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The Al Pacino Bio

The Al Pacino Review –

by Nate Lee

Best Film:

The Godfather I & II
+ Scent of a Woman

Barely less than Marlon Brando was Al Pacino's contribution to making one of the greatest films of all time, and though not as dramatic, it was certainly more pivotal than De Niro's in making II the greatest sequel ever. Never mind that the studios and producer wanted a name actor for the role. However, "Scent of a Woman" allowed him full range to reveal one of the more fascinating characters in film.

Great Performances You May Not Have Seen:
Glengarry Glen Ross (Oscar and Golden Globe-nominated performance as a great salesman in David Mamet's masterpiece)
Merchant of Venice (Shylock)
Looking for Richard (Richard III)
The Recruit (CIA recruiter and trainer of Colin Farrell)
City Hall (NYC mayor, corrupt or not, with John Cusack)
Dog Day Afternoon (based on a true story, robs a bank to pay for his friend's sex-change operation, also an Oscar and Golden Globe-nominated performance)
Frankie and Johnny (a cook in love with waitress Michelle Pfeiffer)
And Justice for All (Oscar and Golden Globe-nominated performance as an attorney forced to defend a judge he hates)
Scarecrow (funky '70s buddy flick with Gene Hackman)
Panic in Needle Park (a doomed junkie)
You don't Know Jack (Golden Globe-winning performance as Jack Kevorkian)
Author! Author! (Golden Globe-nominated performance as a Broadway playwright)
Bobby Deerfield (Golden Globe-nominated performance as a race-car driver)
The Weird Cop:
Serpico (Oscar and Golden Globe-nominated performance as real-life NYC cop who blew the whistle on a system of corrupt cops)
Sea of Love (Golden Globe-nominated performance as detective in love with serial-killer suspect he is investigating, Ellen Barkin)
Cruising (detective undercover in gay S&M bars to solve series of murders)
Insomnia (an L.A. detective, very sleepy, investigating a murder in Alaska, with Hilary Swank and Robin Williams)
Heat (LAPD detective trying to catch Robert De Niro)
Righteous Kill (with De Niro, a cop "pursuing" those who escape justice)
The Crook:
The Godfather Series (Oscar and Golden Globe-nominated performance in I and II, and Golden Globe-nominated performance in III, as Michael Corleone)
Dick Tracy (Oscar and Golden Globe-nominated performance as mobster Big Boy Caprice)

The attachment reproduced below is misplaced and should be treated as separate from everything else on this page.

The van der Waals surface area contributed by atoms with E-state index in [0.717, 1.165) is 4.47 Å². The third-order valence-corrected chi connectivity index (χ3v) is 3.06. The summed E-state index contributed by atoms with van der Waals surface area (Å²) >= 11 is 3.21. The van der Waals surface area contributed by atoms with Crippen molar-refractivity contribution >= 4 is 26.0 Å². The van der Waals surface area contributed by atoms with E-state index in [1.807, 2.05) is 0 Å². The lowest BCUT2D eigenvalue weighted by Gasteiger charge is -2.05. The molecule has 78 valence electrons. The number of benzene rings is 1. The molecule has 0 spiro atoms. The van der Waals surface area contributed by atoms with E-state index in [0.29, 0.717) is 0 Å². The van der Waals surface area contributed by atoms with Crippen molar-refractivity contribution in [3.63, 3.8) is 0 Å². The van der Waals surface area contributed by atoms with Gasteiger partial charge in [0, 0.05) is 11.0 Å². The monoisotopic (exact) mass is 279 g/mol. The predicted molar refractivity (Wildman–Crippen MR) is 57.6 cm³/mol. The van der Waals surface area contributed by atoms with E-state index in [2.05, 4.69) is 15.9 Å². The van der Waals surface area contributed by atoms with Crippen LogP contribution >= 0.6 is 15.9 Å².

Donnie Brasco (real-life Mafia hitman Lefty Ruggiero befriended by cop Johnny Depp)
Carlito's Way (Puerto Rican drug dealer)
Scarface (some people like this portrayal of a drug lord, Golden Globe-nominated)
Scent of a Woman (Oscar and Golden Globe-winning performance as Ltnt. Col. Frank Slade, blind soldier and mentor to young confused Chris O'Donnell)
The Insider (Lowell Bergman, CBS reporter, with Russell Crowe as a whistleblower)
Any Given Sunday (pro football coach running up against owner Cameron Diaz)
Devil's Advocate (John Milton, head of a mysterious Manhattan law firm)
Ocean's Thirteen (Casino mogul Willy Bank and the target of the 13)
The Real Al Pacino:
Pick any Italian.
Acting Style:
Gritty and urban. Tough for a guy who is barely five-foot seven. Acknowledged as one of the five great living American actors, Pacino has had triumphs on stage, even with the classics, but he'll forever be known as the guy who is either breaking the law or enforcing it. This, even though one of his greatest roles is as a blind Army colonel, still as tough as they come.
Bits and Quirks:
Aside from the well-known bits of Michael Corleone, and even though he's a champion of method acting, Pacino has a host of audience-pleasing stylistic devices. The growling voice that either barks in a stage yell or tirade, or skates and slides on a trail of extended vowels. Works the hair, which in dramatic moments, reliably falls in his face. Still brings it down to the nasally whisper of his early mob bosses. Opens up those dark eyes in a variety of weird stares, usually with the head at a strange angle, sometimes with the mouth slightly open. Does the slouch bit, often with a jacket.
Great Scenes:
Any Given Sunday

> The surprise speech to the press at the end


> Shooting the cop and the gangster
> Hiding his father from the hitman
> Lying to wife Dyan Keaton about killing his brother-in-law
> Talking to Keaton in the beginning about Luca Brazzi
> The funeral of his father
> The killing spree while he's in the baptism

Godfather II

> Negotiating with the governor
> In Cuba with Lee Strasberg as mob boss Hyman Roth and brother Fredo at the cabaret

Scent Of A Woman

> Dancing the tango with Gabrielle Anwar
> Driving the Ferrari
> Defending O'Donnell at the trial at the school
> The showdown with O'Donnell over the gun

Ocean's Thirteen

> In the building, threatening Elliott Gould
> Threatening George Clooney, who doesn't fall for it
> Foil to Don Cheadle as the stuntman
> Foil to Brad Pitt as the seismologist


> The shootout with Robin Williams
> Spiritually tormented and sleepless in his hotel room
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